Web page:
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Talks with China suspended on stalled services pact
Central News Agency
2014-06-09 11:56 AM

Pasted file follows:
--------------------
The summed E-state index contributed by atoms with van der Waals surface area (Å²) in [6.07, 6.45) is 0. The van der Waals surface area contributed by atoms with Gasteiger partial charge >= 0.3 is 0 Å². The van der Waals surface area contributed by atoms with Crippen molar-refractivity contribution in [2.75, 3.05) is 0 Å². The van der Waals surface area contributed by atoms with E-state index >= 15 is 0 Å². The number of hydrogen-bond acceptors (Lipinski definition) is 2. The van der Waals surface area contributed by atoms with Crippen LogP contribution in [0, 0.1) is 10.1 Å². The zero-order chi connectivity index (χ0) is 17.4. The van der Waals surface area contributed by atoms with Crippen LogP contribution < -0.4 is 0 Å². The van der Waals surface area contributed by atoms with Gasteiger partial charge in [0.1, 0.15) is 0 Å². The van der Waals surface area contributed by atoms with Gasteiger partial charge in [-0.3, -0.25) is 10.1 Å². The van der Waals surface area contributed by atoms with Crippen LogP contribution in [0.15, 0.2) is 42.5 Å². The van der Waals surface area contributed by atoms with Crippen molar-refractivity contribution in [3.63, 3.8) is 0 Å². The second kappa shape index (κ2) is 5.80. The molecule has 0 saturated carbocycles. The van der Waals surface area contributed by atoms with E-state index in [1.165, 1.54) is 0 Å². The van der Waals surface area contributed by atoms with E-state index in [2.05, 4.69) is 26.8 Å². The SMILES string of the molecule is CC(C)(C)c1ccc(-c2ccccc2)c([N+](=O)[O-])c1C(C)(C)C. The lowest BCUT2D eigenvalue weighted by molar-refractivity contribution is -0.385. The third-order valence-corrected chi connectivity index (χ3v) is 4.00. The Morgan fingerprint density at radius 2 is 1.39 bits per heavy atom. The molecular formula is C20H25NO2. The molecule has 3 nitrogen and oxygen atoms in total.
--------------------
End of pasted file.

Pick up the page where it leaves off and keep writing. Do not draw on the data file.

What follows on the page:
Taipei, June 9 (CNA) President Ma Ying-jeou on Monday urged lawmakers to move the trade-in-services agreement with China forward during a special legislative session, as the economics ministry confirmed that talks on other economic issues have been put on hold pending new progress. The administration also outlined hopes that special legislation on Taiwan's free economic pilot zone project and a bill on oversight for cross-strait agreements can be put on the agenda of the special session, set to open June 13. Speaking during a meeting with New York University law professor Jerome Cohen in Taipei, Ma called the measures "very important" to the people and crucial to Taiwan's economic development and relations with China. The comments came amid reports that the delay in ratifying the trade pact, signed by representatives from Taipei and Beijing in June 2013, has led China to suspend negotiations on all other proposed agreements, including an anticipated trade-in-goods pact and dispute settlement arrangement. Deputy Economics Minister Duh Tyzz-jiun confirmed that the two sides have not had any talks on the goods agreement for two months. Beijing has taken a reserved attitude in light of the controversy triggered by the services pact in Taiwan, he said. In March, an attempt by the ruling Kuomintang to push that agreement through the Legislature sparked extended protests that led to occupation of the legislative complex by student-led demonstrators. The protest ended only after the government promised to establish a law that would subject cross-strait negotiations to stricter oversight. (By Kelven Huang, Huang Chiao-wen and Y.F. Low)
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